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Neuron. 2008 Jul 10;59(1):43-55. doi: 10.1016/j.neuron.2008.06.018.

Rapid restoration of cognition in Alzheimer's transgenic mice with 8-hydroxy quinoline analogs is associated with decreased interstitial Abeta.

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Oxidation Biology Laboratory, The Mental Health Research Institute of Victoria, Parkville, Victoria 3052, Australia.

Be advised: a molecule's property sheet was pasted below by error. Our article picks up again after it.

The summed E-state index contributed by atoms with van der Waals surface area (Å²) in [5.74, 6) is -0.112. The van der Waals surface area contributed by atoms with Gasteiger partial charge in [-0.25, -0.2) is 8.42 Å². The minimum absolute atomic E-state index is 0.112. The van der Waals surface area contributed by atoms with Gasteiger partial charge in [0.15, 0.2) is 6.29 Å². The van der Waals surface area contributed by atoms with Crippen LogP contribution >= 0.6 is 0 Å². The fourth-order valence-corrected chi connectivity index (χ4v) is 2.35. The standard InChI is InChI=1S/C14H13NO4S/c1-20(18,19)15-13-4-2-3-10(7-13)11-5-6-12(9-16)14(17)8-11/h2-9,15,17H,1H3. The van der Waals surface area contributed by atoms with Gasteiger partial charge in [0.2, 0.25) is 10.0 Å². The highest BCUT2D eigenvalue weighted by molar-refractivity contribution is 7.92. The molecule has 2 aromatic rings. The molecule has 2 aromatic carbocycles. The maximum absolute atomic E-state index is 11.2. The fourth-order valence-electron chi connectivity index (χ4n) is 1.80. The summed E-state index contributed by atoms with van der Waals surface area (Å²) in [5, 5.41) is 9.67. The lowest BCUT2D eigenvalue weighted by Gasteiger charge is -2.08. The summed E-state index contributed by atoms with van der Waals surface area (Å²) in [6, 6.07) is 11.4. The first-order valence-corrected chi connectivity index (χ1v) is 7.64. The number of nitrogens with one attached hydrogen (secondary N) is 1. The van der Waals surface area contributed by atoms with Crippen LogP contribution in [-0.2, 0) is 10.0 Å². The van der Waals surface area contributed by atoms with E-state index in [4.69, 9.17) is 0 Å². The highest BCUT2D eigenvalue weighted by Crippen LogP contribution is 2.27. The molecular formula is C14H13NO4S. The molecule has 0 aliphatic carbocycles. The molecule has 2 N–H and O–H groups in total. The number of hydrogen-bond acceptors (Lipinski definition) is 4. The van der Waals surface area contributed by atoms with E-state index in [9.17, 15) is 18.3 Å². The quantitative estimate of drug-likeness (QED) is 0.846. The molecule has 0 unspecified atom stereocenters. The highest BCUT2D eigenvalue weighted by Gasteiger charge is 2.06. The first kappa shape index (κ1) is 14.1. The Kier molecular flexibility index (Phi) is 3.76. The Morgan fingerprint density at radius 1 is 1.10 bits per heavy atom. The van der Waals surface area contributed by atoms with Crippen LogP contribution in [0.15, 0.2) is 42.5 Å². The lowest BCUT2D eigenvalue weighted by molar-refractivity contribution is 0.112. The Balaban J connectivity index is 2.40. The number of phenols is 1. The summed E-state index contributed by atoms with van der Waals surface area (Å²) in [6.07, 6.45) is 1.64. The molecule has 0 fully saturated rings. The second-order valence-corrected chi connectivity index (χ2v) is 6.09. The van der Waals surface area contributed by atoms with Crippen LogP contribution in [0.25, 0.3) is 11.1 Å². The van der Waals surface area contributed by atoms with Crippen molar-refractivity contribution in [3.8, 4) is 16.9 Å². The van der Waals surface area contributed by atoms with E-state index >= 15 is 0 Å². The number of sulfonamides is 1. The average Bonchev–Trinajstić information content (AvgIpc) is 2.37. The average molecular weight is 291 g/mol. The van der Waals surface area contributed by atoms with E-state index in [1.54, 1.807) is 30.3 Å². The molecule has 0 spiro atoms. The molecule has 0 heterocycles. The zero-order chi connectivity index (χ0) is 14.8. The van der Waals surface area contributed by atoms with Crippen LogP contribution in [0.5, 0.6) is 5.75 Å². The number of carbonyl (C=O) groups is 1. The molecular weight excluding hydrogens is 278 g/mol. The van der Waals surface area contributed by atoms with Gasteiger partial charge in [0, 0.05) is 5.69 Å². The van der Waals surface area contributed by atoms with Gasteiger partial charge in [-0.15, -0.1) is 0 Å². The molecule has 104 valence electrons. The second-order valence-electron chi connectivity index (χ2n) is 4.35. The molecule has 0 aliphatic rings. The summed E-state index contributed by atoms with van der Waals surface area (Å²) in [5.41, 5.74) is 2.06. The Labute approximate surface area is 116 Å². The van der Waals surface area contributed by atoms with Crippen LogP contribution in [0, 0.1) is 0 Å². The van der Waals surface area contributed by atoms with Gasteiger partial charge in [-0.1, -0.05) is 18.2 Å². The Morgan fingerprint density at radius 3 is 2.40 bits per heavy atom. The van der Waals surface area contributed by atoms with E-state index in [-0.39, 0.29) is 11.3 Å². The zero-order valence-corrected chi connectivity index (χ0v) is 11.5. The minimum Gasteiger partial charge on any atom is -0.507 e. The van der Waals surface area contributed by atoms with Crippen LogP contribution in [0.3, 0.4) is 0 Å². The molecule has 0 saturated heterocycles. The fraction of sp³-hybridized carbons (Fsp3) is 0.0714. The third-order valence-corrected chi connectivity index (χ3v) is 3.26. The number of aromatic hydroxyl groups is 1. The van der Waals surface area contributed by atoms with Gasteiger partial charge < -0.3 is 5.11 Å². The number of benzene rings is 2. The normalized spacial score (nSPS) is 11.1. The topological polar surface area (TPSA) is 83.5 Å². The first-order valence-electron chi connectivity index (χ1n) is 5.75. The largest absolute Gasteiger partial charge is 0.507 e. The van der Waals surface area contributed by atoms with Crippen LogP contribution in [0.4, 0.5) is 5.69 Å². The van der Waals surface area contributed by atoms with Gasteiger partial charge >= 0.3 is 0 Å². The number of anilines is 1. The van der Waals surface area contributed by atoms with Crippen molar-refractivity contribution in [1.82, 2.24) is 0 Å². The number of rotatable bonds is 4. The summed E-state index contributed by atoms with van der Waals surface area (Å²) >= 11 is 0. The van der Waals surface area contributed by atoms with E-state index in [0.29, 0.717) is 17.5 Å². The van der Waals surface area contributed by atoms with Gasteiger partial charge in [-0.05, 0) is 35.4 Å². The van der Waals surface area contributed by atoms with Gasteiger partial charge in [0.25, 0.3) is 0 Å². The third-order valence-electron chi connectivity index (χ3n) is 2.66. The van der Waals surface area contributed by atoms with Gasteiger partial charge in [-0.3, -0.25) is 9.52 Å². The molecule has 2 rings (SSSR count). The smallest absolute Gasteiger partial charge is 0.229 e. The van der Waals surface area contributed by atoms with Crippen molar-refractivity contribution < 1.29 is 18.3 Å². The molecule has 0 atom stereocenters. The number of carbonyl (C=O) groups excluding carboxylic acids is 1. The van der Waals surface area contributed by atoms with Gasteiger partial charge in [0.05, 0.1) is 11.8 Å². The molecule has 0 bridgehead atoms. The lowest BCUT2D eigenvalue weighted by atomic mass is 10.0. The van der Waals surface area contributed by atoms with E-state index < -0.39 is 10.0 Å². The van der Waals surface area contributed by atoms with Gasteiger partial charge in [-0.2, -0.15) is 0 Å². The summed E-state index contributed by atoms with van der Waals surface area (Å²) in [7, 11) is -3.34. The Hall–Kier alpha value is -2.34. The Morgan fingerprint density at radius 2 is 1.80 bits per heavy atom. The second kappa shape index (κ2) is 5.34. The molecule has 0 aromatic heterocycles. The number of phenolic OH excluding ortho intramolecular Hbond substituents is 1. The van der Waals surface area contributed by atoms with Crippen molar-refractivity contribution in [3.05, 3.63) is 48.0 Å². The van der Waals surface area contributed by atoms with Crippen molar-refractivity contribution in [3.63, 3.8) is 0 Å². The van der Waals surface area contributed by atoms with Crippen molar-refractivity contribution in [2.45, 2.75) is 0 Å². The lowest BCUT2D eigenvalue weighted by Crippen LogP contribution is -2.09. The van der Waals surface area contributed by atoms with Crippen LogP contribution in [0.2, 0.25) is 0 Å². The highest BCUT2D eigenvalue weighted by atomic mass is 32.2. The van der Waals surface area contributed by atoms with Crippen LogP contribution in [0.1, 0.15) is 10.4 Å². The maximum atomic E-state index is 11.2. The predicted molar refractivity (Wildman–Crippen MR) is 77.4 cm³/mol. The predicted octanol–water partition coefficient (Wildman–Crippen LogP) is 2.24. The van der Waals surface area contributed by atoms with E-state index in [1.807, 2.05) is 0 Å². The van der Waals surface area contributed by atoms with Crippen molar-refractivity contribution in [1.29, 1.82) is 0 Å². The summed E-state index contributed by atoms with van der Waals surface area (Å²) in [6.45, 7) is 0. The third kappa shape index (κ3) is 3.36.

As a disease-modifying approach for Alzheimer's disease (AD), clioquinol (CQ) targets beta-amyloid (Abeta) reactions with synaptic Zn and Cu yet promotes metal uptake. Here we characterize the second-generation 8-hydroxy quinoline analog PBT2, which also targets metal-induced aggregation of Abeta, but is more effective as a Zn/Cu ionophore and has greater blood-brain barrier permeability. Given orally to two types of amyloid-bearing transgenic mouse models of AD, PBT2 outperformed CQ by markedly decreasing soluble interstitial brain Abeta within hours and improving cognitive performance to exceed that of normal littermate controls within days. Nontransgenic mice were unaffected by PBT2. The current data demonstrate that ionophore activity, inhibition of in vitro metal-mediated Abeta reactions, and blood-brain barrier permeability are indices that predict a potential disease-modifying drug for AD. The speed of recovery of the animals underscores the acutely reversible nature of the cognitive deficits associated with transgenic models of AD.

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